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The Great War saw 22,812 Canadians serve with the Royal Flying Corps (RFC) and the Royal Naval Air Services. A separate Canadian Air Force was not created until 1920. The romance of the open skies was attractive to many a young Canadian. Some saw the air war as an appealing alternative to life in the muddy trenches of the Western Front.
The first wave of recruits came from people with flying experience. Western recruits were processed through Winnipeg then sent on to Toronto Island for training. By war's end, almost a quarter of all British flyers were Canadian. Of the 6,166 British Empire air service fatalities, 1,388 were Canadian.
The press loved the heroes of the air. Of the 171 Canadian air aces (five or more enemy aircraft or airships destroyed), 'Billy' Bishop was the most celebrated with 72 kills. 10 percent of the University of Saskatchewan students, staff and faculty who volunteered for war served in the Flying Corps.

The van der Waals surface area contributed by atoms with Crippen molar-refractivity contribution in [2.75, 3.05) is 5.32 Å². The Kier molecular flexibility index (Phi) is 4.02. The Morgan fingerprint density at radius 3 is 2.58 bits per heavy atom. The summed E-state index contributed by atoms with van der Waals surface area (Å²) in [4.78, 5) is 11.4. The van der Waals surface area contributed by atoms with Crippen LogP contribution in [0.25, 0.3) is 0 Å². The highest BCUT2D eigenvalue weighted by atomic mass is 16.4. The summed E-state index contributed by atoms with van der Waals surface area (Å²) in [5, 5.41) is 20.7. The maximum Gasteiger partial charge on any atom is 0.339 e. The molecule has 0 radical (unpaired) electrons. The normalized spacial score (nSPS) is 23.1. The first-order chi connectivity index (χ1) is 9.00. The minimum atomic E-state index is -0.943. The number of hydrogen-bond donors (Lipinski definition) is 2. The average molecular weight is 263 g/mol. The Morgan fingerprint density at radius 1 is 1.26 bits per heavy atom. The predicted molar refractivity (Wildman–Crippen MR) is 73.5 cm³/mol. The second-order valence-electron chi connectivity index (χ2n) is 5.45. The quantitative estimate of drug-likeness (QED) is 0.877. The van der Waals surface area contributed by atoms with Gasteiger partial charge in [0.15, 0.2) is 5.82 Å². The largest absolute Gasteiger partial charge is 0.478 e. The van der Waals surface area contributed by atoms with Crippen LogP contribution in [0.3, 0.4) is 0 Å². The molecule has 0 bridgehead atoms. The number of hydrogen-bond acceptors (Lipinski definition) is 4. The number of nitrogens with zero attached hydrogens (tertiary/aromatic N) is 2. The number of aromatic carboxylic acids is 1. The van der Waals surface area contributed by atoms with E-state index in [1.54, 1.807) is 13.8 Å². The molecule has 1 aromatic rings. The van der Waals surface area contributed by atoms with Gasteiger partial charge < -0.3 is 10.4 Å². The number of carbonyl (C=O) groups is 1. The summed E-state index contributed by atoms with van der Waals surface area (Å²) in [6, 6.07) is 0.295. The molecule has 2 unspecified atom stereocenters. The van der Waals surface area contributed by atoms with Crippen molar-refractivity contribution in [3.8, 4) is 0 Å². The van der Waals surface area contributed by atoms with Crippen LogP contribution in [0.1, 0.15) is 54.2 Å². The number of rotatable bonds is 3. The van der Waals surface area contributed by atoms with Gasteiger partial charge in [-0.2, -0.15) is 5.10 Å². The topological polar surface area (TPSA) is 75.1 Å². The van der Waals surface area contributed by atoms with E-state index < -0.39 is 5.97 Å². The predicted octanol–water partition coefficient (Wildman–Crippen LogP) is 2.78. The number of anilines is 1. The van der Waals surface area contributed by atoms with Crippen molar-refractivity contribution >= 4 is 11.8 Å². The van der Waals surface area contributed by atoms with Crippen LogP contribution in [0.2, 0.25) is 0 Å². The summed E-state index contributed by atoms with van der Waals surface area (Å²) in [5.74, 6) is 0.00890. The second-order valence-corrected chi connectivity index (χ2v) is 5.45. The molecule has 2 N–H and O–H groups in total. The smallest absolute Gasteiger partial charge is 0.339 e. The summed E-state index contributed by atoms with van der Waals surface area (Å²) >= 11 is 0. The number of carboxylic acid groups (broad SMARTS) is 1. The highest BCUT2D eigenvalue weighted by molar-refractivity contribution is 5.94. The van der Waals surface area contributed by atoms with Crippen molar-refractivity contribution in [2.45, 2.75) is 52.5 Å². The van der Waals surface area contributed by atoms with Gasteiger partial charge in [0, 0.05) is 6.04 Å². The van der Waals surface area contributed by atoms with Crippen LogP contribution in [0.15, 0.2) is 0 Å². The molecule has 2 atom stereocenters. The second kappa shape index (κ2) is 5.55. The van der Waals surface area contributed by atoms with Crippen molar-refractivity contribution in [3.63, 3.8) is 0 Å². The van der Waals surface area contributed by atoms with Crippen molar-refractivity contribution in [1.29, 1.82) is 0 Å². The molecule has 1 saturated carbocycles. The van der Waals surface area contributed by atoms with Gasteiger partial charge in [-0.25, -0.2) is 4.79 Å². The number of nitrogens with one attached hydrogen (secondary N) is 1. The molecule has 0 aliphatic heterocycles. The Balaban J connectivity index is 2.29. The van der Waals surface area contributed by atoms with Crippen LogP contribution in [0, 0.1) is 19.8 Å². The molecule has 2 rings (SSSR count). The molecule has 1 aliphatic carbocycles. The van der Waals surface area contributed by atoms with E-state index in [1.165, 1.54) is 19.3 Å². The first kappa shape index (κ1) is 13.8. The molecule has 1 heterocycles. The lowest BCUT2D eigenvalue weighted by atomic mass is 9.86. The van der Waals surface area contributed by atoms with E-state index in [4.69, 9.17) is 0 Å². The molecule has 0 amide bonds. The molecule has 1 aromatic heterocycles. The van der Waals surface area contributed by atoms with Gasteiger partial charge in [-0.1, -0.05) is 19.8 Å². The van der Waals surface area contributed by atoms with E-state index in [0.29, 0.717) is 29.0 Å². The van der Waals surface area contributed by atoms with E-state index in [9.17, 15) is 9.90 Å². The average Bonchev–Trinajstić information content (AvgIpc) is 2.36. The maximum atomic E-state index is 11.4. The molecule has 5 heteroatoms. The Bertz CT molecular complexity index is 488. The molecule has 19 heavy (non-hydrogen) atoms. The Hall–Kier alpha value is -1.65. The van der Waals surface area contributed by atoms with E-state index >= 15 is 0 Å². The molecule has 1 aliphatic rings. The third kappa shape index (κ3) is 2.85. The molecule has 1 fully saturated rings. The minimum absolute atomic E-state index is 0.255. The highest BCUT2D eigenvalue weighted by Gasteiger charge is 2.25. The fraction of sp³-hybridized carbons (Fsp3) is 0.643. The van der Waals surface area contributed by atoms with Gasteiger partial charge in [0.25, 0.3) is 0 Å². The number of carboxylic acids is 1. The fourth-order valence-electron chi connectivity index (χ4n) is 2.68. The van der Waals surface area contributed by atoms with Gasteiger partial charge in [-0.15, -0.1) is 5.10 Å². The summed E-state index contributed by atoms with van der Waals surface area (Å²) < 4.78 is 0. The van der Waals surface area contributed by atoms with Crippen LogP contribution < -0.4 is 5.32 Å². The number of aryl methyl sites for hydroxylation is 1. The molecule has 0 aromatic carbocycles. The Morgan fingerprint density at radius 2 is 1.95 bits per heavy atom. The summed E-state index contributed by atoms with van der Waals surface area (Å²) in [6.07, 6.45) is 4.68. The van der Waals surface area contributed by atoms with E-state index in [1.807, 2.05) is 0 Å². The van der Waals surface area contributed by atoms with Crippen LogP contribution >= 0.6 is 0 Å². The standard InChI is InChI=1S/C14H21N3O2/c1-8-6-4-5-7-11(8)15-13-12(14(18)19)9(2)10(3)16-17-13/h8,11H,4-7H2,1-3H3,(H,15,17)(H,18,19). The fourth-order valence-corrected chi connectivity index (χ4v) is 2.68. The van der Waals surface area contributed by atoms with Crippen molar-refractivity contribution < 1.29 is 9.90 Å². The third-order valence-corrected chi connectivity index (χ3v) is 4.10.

Of the 349 men from the campus community who volunteered for war, 16 were part of the Royal Flying Corps, and 53 served in the Royal Air Force. John Duncan MacFarlane joined the RFC upon enlistment. A collection of MacFarlane’s original photograph albums, primarily documenting life overseas for Canadian servicemen during the Great War came to the University Archives and Special Collections in 2003.
The materials in this section have been selected from the J. D. MacFarlane fonds, Brock Silversides fonds.